The project will explore the effectiveness of photography in increasing fishers' safety and implementing sustainable fishing practices. Jenkins will base her work out of the University of the Sunshine Coast from January through May 2023.  Lekelia Jenkins is a faculty member at the Julie Ann Wrigley Global Futures Laboratory at Arizona State University. She received a Fulbright Scholar Award to use photography as a tool to increase sustainability and safety for Australian fisheries. Lekelia "Kiki" Jenkins will use photography as a storytelling method to increase sustainability and safety measures in Australian fisheries. Download Full Image

“There are recommendations that are made to promote sustainable fishing, but those recommendations aren’t always used,” said Jenkins, a senior global futures scientist in addition to her faculty affiliation in the ASU School for the Future of Innovation in Society. “Art may bring in that emotional component and be more compelling.” 

Jenkins plans to utilize Photovoice, a visual research technique and artform, as both a display and a data collection method. Members of the Australian fishing community will directly participate by taking photos throughout the project.

Jenkins is one of the first recipients of the Fulbright Scholar Award funded by the Australia Regional Universities Network. While Fulbright awards to Australia can be especially competitive, Jenkins said the competitive nature of the award is not what drove her to apply she hadn’t considered applying until she went to an informal session about the award hosted at ASU.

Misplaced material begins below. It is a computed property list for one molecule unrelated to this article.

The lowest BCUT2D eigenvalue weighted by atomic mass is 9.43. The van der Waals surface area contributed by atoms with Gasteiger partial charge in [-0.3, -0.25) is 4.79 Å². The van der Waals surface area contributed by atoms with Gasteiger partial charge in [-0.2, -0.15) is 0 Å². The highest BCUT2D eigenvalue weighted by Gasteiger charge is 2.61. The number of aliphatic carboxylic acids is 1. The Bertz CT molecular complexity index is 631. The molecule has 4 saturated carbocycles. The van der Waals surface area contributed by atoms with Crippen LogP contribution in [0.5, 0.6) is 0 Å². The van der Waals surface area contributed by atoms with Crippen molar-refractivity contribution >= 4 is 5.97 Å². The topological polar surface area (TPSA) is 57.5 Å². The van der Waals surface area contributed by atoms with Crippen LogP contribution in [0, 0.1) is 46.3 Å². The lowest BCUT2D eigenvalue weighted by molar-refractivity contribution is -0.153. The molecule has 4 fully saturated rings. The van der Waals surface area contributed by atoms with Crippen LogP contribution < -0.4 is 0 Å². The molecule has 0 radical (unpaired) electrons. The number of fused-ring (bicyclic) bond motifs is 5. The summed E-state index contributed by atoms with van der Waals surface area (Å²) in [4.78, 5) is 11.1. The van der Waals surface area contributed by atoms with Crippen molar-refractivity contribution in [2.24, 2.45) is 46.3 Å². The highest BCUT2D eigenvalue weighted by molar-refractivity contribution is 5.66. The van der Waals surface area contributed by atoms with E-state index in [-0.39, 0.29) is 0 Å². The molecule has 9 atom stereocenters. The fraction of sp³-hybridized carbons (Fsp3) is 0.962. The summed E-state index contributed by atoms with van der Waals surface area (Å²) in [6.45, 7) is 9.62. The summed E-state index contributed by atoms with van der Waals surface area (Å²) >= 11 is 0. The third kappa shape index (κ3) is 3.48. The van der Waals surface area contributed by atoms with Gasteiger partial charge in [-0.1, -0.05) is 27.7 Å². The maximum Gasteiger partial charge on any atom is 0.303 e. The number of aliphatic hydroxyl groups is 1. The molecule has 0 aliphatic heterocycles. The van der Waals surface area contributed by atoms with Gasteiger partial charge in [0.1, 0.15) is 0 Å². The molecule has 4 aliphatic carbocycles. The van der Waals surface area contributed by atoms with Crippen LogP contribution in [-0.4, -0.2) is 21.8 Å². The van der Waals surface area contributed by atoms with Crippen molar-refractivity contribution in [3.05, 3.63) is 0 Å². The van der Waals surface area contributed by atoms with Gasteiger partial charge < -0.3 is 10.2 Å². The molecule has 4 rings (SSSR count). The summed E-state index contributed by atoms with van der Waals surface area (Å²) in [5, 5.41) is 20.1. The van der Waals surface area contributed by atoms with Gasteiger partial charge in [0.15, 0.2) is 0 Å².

“The university has a really robust system in connecting people with the Fulbright award, and it really encouraged me to start thinking about applying,” Jenkins said. “I was looking for someplace where I could do science art, preferably in the context of marine science. The University of the Sunshine Coast is an epicenter for marine environmental science art.”

The ASU Fulbright Office provides extensive resources to faculty and staff who are interested in applying to the Fulbright program. Karen Engler-Weber, who serves as ASU’s liaison to the Fulbright Scholars and Specialists program, said participating in the Fulbright program is “an exciting, life-changing opportunity.” 

“ASU Fulbright is here to support the Fulbright endeavors of our faculty and staff at every stage of the process, from selecting the right award to apply for, to navigating host institutions, to thorough reviews of all application materials,” Engler-Weber said. 

Jenkins said applying for the award will enable her to further her work in science art as well as immerse herself in the culture and community of Australia, a place she has never been. Her Fulbright award extends through four months, which is the amount of time Jenkins has to develop relationships with local fishing communities and encourage their engagement in the art. 

“There are some logistics that come with the time period and getting people to give their time and attention, but ultimately this project connects back to the importance of families and feeding your country,” she said. 

Through the medium of photography, Jenkins hopes to facilitate meaningful conversations and implementation of safety and sustainability practices. 

“Art allows people to sit with heavy conversations longer, and the longer we can have these difficult discussions, the closer we can get to solutions.” 

Katelyn Reinhart

Communications specialist, Julie Ann Wrigley Global Futures Laboratory